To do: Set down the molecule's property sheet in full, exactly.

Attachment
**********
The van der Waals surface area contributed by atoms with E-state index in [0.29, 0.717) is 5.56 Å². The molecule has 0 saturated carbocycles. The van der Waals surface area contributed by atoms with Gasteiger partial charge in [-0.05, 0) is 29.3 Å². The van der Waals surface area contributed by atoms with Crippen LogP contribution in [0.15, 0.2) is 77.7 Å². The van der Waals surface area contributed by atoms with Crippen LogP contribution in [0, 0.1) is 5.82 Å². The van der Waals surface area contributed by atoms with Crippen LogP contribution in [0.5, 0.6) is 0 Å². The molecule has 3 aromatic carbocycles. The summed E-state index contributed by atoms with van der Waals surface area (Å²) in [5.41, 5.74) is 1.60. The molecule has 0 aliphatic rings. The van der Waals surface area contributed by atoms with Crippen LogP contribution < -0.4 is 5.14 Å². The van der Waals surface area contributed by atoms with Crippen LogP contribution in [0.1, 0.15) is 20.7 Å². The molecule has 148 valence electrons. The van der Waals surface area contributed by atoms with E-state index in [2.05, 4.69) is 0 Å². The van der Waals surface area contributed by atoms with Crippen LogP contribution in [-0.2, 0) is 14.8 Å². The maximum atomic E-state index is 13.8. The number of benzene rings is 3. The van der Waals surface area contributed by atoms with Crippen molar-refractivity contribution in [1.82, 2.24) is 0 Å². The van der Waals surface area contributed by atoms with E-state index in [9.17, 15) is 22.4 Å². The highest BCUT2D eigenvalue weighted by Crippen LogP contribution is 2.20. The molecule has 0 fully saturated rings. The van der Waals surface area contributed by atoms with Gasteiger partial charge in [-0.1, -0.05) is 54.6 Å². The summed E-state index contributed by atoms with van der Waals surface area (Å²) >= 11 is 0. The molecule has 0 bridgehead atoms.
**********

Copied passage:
The van der Waals surface area contributed by atoms with E-state index in [0.29, 0.717) is 5.56 Å². The molecule has 0 saturated carbocycles. The van der Waals surface area contributed by atoms with Gasteiger partial charge in [-0.05, 0) is 29.3 Å². The van der Waals surface area contributed by atoms with Crippen LogP contribution in [0.15, 0.2) is 77.7 Å². The van der Waals surface area contributed by atoms with Crippen LogP contribution in [0, 0.1) is 5.82 Å². The van der Waals surface area contributed by atoms with Crippen LogP contribution in [0.5, 0.6) is 0 Å². The molecule has 3 aromatic carbocycles. The summed E-state index contributed by atoms with van der Waals surface area (Å²) in [5.41, 5.74) is 1.60. The molecule has 0 aliphatic rings. The van der Waals surface area contributed by atoms with Crippen LogP contribution < -0.4 is 5.14 Å². The van der Waals surface area contributed by atoms with Crippen LogP contribution in [0.1, 0.15) is 20.7 Å². The molecule has 148 valence electrons. The van der Waals surface area contributed by atoms with E-state index in [2.05, 4.69) is 0 Å². The van der Waals surface area contributed by atoms with Crippen LogP contribution in [-0.2, 0) is 14.8 Å². The maximum atomic E-state index is 13.8. The number of benzene rings is 3. The van der Waals surface area contributed by atoms with Crippen molar-refractivity contribution in [1.82, 2.24) is 0 Å². The van der Waals surface area contributed by atoms with E-state index in [9.17, 15) is 22.4 Å². The highest BCUT2D eigenvalue weighted by Crippen LogP contribution is 2.20. The molecule has 0 fully saturated rings. The van der Waals surface area contributed by atoms with Gasteiger partial charge in [-0.1, -0.05) is 54.6 Å². The summed E-state index contributed by atoms with van der Waals surface area (Å²) >= 11 is 0. The molecule has 0 bridgehead atoms.